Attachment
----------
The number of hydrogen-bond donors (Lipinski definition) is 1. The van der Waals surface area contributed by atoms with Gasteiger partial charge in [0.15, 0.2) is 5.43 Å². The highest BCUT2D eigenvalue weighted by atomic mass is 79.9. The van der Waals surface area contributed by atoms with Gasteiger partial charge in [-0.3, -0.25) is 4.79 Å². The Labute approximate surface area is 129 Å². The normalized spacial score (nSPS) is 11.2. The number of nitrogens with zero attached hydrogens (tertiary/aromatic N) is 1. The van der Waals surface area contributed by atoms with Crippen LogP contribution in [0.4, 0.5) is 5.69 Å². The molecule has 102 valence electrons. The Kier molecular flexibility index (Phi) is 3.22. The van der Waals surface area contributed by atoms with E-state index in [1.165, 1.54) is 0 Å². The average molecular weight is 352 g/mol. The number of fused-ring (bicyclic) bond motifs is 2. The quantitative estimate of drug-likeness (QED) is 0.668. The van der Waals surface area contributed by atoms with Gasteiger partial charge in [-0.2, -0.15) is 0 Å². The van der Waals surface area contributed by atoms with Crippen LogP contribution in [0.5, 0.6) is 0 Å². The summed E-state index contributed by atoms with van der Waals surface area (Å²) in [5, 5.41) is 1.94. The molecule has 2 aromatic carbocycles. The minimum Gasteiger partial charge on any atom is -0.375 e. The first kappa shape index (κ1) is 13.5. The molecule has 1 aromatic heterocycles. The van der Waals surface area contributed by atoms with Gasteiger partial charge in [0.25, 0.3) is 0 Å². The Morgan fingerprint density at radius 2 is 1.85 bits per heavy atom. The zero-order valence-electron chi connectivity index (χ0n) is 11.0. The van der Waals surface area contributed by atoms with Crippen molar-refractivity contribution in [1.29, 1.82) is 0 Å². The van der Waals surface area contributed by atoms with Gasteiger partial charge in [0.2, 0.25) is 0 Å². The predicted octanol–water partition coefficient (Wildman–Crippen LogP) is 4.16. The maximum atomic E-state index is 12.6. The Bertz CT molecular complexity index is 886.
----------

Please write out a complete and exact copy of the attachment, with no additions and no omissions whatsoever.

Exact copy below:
The number of hydrogen-bond donors (Lipinski definition) is 1. The van der Waals surface area contributed by atoms with Gasteiger partial charge in [0.15, 0.2) is 5.43 Å². The highest BCUT2D eigenvalue weighted by atomic mass is 79.9. The van der Waals surface area contributed by atoms with Gasteiger partial charge in [-0.3, -0.25) is 4.79 Å². The Labute approximate surface area is 129 Å². The normalized spacial score (nSPS) is 11.2. The number of nitrogens with zero attached hydrogens (tertiary/aromatic N) is 1. The van der Waals surface area contributed by atoms with Crippen LogP contribution in [0.4, 0.5) is 5.69 Å². The molecule has 102 valence electrons. The Kier molecular flexibility index (Phi) is 3.22. The van der Waals surface area contributed by atoms with E-state index in [1.165, 1.54) is 0 Å². The average molecular weight is 352 g/mol. The number of fused-ring (bicyclic) bond motifs is 2. The quantitative estimate of drug-likeness (QED) is 0.668. The van der Waals surface area contributed by atoms with Gasteiger partial charge in [-0.2, -0.15) is 0 Å². The van der Waals surface area contributed by atoms with Crippen LogP contribution in [0.5, 0.6) is 0 Å². The summed E-state index contributed by atoms with van der Waals surface area (Å²) in [5, 5.41) is 1.94. The molecule has 2 aromatic carbocycles. The minimum Gasteiger partial charge on any atom is -0.375 e. The first kappa shape index (κ1) is 13.5. The molecule has 1 aromatic heterocycles. The van der Waals surface area contributed by atoms with Gasteiger partial charge in [0.25, 0.3) is 0 Å². The Morgan fingerprint density at radius 2 is 1.85 bits per heavy atom. The zero-order valence-electron chi connectivity index (χ0n) is 11.0. The van der Waals surface area contributed by atoms with Crippen molar-refractivity contribution in [1.29, 1.82) is 0 Å². The van der Waals surface area contributed by atoms with Gasteiger partial charge in [0.2, 0.25) is 0 Å². The predicted octanol–water partition coefficient (Wildman–Crippen LogP) is 4.16. The maximum atomic E-state index is 12.6. The Bertz CT molecular complexity index is 886.